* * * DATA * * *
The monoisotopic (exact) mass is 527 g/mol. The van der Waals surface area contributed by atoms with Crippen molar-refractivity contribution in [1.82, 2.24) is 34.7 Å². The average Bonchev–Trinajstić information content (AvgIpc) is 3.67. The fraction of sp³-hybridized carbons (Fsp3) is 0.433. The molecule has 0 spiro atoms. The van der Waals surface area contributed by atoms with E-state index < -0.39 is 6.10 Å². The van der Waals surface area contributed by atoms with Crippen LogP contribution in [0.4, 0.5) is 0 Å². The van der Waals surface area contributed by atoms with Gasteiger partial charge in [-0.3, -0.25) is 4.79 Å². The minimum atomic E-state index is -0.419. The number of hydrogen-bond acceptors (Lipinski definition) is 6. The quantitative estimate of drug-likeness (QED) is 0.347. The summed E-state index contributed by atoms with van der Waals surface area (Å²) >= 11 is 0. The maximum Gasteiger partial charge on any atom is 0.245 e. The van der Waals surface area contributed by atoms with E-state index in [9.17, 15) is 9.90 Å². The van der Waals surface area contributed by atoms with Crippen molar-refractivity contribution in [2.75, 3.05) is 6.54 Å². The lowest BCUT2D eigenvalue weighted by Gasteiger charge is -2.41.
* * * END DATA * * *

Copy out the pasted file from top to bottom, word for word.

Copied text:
The monoisotopic (exact) mass is 527 g/mol. The van der Waals surface area contributed by atoms with Crippen molar-refractivity contribution in [1.82, 2.24) is 34.7 Å². The average Bonchev–Trinajstić information content (AvgIpc) is 3.67. The fraction of sp³-hybridized carbons (Fsp3) is 0.433. The molecule has 0 spiro atoms. The van der Waals surface area contributed by atoms with E-state index < -0.39 is 6.10 Å². The van der Waals surface area contributed by atoms with Crippen LogP contribution in [0.4, 0.5) is 0 Å². The van der Waals surface area contributed by atoms with Gasteiger partial charge in [-0.3, -0.25) is 4.79 Å². The minimum atomic E-state index is -0.419. The number of hydrogen-bond acceptors (Lipinski definition) is 6. The quantitative estimate of drug-likeness (QED) is 0.347. The summed E-state index contributed by atoms with van der Waals surface area (Å²) >= 11 is 0. The maximum Gasteiger partial charge on any atom is 0.245 e. The van der Waals surface area contributed by atoms with E-state index in [9.17, 15) is 9.90 Å². The van der Waals surface area contributed by atoms with Crippen molar-refractivity contribution in [2.75, 3.05) is 6.54 Å². The lowest BCUT2D eigenvalue weighted by Gasteiger charge is -2.41.